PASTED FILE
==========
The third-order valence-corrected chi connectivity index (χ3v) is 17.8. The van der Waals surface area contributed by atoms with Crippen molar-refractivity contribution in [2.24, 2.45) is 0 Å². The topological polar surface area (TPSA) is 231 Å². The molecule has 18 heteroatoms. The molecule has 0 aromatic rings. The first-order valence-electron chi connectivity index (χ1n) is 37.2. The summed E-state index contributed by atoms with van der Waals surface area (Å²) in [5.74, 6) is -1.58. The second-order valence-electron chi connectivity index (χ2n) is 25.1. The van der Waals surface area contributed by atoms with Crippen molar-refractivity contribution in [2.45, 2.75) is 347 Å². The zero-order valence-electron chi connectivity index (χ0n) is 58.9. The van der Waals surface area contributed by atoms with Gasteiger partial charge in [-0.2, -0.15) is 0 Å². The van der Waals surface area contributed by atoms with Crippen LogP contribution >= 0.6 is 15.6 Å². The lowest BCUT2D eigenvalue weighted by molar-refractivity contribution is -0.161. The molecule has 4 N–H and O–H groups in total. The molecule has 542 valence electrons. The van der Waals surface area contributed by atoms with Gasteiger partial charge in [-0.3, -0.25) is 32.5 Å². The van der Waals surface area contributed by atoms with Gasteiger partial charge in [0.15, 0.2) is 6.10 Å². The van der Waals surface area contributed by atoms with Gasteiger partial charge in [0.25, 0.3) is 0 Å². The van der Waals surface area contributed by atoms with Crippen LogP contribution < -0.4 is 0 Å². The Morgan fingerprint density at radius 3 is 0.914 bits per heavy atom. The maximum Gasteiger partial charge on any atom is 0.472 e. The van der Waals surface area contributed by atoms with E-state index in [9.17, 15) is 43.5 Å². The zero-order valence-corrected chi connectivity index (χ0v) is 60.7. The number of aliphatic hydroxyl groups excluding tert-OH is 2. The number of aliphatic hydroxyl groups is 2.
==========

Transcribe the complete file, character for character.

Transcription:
The third-order valence-corrected chi connectivity index (χ3v) is 17.8. The van der Waals surface area contributed by atoms with Crippen molar-refractivity contribution in [2.24, 2.45) is 0 Å². The topological polar surface area (TPSA) is 231 Å². The molecule has 18 heteroatoms. The molecule has 0 aromatic rings. The first-order valence-electron chi connectivity index (χ1n) is 37.2. The summed E-state index contributed by atoms with van der Waals surface area (Å²) in [5.74, 6) is -1.58. The second-order valence-electron chi connectivity index (χ2n) is 25.1. The van der Waals surface area contributed by atoms with Crippen molar-refractivity contribution in [2.45, 2.75) is 347 Å². The zero-order valence-electron chi connectivity index (χ0n) is 58.9. The van der Waals surface area contributed by atoms with Gasteiger partial charge in [-0.2, -0.15) is 0 Å². The van der Waals surface area contributed by atoms with Crippen LogP contribution >= 0.6 is 15.6 Å². The lowest BCUT2D eigenvalue weighted by molar-refractivity contribution is -0.161. The molecule has 4 N–H and O–H groups in total. The molecule has 542 valence electrons. The van der Waals surface area contributed by atoms with Gasteiger partial charge in [-0.3, -0.25) is 32.5 Å². The van der Waals surface area contributed by atoms with Gasteiger partial charge in [0.15, 0.2) is 6.10 Å². The van der Waals surface area contributed by atoms with Gasteiger partial charge in [0.25, 0.3) is 0 Å². The van der Waals surface area contributed by atoms with Crippen LogP contribution < -0.4 is 0 Å². The Morgan fingerprint density at radius 3 is 0.914 bits per heavy atom. The maximum Gasteiger partial charge on any atom is 0.472 e. The van der Waals surface area contributed by atoms with E-state index in [9.17, 15) is 43.5 Å². The zero-order valence-corrected chi connectivity index (χ0v) is 60.7. The number of aliphatic hydroxyl groups excluding tert-OH is 2. The number of aliphatic hydroxyl groups is 2.